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Deputy Chief Israel and then-Captain Kozicki) decided it was not necessary to issue a blue

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alert and call out a full Tactical Team.27 An action plan was developed. According to

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Arbitrator Harris, the tactical approach to the situation was developed collaboratively, but under

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the leadership of Sgt. Wingate and Sgt. Romans.

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Several of the persons principally involved with developing the plan of action had substantial tactical
operations experience, including Kozicki and Sgt. Romans.

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It was decided to send a canine into the crawl space, presumably to confirm the suspect

was present and also in the hope the canine would be able to flush the suspect from the crawl

space. At the later arbitration hearing, Sgt. Romans explained the police unit decided they would

not make an announcement or call out the suspect before sending the canine into the crawl space,

because the police officers were afraid the suspect (who they believed already had shot twice at a

retreating police officer) would kill the dog. Lt. Green had deemed an announcement too risky

because they had not actually confirmed the location of the suspect.

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Sgt. Romans was tasked with securing the perimeter around the house, and Sgt. Wingate
was assigned to contain, isolate and contact the suspect, consistent with the plan developed

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earlier at the command post. Around 3:00 AM, an entry team approached the house. The team

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was led by Sgt. Wingate, accompanied by two rifle officers and Ofr. Dan Sakai, who was then a

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canine officer and in charge of handling the dog.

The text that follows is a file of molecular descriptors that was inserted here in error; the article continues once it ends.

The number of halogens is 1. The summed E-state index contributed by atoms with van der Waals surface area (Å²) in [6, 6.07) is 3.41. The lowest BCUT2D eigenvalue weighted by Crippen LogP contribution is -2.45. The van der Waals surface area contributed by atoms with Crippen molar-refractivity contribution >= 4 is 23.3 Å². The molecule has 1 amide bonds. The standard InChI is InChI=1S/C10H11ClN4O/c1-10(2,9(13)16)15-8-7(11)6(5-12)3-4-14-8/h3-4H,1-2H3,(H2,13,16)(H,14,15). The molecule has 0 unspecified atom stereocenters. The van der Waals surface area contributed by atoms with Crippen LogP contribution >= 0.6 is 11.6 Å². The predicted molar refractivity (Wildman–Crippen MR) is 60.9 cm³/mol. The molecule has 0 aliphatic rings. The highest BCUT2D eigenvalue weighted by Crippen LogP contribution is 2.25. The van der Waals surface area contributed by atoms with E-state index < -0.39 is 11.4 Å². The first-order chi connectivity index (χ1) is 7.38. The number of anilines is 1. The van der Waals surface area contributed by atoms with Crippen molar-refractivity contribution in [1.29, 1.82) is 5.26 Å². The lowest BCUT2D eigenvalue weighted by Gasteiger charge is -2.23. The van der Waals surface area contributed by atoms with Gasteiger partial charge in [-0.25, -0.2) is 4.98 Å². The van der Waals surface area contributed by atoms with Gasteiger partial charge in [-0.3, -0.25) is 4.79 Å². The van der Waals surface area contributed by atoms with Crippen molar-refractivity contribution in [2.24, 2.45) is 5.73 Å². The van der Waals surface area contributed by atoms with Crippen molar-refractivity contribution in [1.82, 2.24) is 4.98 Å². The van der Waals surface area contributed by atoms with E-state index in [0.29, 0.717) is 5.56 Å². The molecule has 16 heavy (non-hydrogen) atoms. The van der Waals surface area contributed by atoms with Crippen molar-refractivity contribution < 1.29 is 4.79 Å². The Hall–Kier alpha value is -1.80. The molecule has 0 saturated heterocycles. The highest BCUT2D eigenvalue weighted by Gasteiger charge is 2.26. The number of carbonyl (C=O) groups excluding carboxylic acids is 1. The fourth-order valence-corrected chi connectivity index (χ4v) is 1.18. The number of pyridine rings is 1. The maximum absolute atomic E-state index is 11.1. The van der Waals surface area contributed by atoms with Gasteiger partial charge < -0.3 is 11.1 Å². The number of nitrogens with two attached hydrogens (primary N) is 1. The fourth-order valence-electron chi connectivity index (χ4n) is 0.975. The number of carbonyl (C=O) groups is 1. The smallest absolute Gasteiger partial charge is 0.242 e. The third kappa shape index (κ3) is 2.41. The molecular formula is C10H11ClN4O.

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Per the plan, one of the officers (Sgt. Wingate) opened the top-hinged hatch leading to the

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crawl space. The interior of the crawl space was illuminated, and the suspect was observed about

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6 or 7 feet inside the space, lying on his side. According to the testimony in the arbitration case,

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the suspects face was covered and the officers were unable to see his hands. The officers

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commanded the suspect to show his hands, but he did not comply, nor did the suspect respond

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verbally. Sgt. Wingate directed then-Ofr. Sakai to deploy the canine. The dog entered the space

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and immediately began biting the suspect on the shoulder. In response to the dogs action, the

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suspect moved his hands down toward his waistband. One of the rifle officers (Ofr. Roche)

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perceived the suspect was seeking a weapon. The police officer opened fire, shooting the suspect

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in the head and killing him.

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It later was determined the deceased person, Jeremiah Dye, was unarmed, and there were

no weapons under the house. Further, Dye was not the person who had shot Ofr. McDonald,

although Dye had been in the car with the shooter, who was Dyes cousin.

In December 2007, the then-Oakland Chief of Police, Wayne Tucker, issued a Medal of

Merit to Sgt. Wingate for exceptional performance of duty in removing a violent and dangerous

felon from the streets of Oakland. UX 3 p. 12. Deputy Chief Israel had played a role in

recommending the award of the medal. At the time the medal was issued, however, OPDs

internal investigation into the use of force in the Dye matter still was pending. Later, after a

lawsuit was filed, Chief Tucker asked that the medal be withdrawn.

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According to Arbitrator Harris, when Sgt. Wingate originally was interviewed by

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Homicide investigators concerning the fatal shooting of Dye by Ofr. Roche, Sgt. Wingate stated

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he did not want to announce the officers presence outside of a crawl space because it was

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believed the suspect had just shot an officer (McDonald), and Sgt. Wingate did not want the

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suspect to just start shooting. Also, although there had been some discussion of using gas to help